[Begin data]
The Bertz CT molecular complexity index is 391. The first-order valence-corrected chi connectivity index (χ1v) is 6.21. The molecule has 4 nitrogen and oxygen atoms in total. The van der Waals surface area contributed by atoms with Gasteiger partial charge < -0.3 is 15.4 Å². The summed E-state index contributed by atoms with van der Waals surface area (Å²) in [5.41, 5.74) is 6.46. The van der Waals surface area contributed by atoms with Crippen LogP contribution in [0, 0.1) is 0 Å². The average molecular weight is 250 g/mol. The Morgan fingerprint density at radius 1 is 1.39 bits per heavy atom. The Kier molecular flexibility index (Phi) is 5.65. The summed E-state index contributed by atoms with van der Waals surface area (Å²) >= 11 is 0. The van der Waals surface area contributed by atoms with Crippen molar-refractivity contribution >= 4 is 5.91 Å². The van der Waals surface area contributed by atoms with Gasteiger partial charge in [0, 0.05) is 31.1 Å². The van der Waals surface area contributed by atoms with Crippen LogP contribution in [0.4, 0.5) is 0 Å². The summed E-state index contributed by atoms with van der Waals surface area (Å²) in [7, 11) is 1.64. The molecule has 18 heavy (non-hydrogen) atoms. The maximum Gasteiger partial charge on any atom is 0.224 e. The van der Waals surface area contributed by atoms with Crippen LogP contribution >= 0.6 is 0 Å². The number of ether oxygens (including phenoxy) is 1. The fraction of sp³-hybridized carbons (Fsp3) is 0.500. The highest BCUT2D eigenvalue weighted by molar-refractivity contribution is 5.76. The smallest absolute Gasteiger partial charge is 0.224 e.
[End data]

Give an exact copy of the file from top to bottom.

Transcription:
The Bertz CT molecular complexity index is 391. The first-order valence-corrected chi connectivity index (χ1v) is 6.21. The molecule has 4 nitrogen and oxygen atoms in total. The van der Waals surface area contributed by atoms with Gasteiger partial charge < -0.3 is 15.4 Å². The summed E-state index contributed by atoms with van der Waals surface area (Å²) in [5.41, 5.74) is 6.46. The van der Waals surface area contributed by atoms with Crippen LogP contribution in [0, 0.1) is 0 Å². The average molecular weight is 250 g/mol. The Morgan fingerprint density at radius 1 is 1.39 bits per heavy atom. The Kier molecular flexibility index (Phi) is 5.65. The summed E-state index contributed by atoms with van der Waals surface area (Å²) >= 11 is 0. The van der Waals surface area contributed by atoms with Crippen molar-refractivity contribution >= 4 is 5.91 Å². The van der Waals surface area contributed by atoms with Gasteiger partial charge in [0, 0.05) is 31.1 Å². The van der Waals surface area contributed by atoms with Crippen LogP contribution in [0.4, 0.5) is 0 Å². The summed E-state index contributed by atoms with van der Waals surface area (Å²) in [7, 11) is 1.64. The molecule has 18 heavy (non-hydrogen) atoms. The maximum Gasteiger partial charge on any atom is 0.224 e. The van der Waals surface area contributed by atoms with Crippen LogP contribution >= 0.6 is 0 Å². The number of ether oxygens (including phenoxy) is 1. The fraction of sp³-hybridized carbons (Fsp3) is 0.500. The highest BCUT2D eigenvalue weighted by molar-refractivity contribution is 5.76. The smallest absolute Gasteiger partial charge is 0.224 e.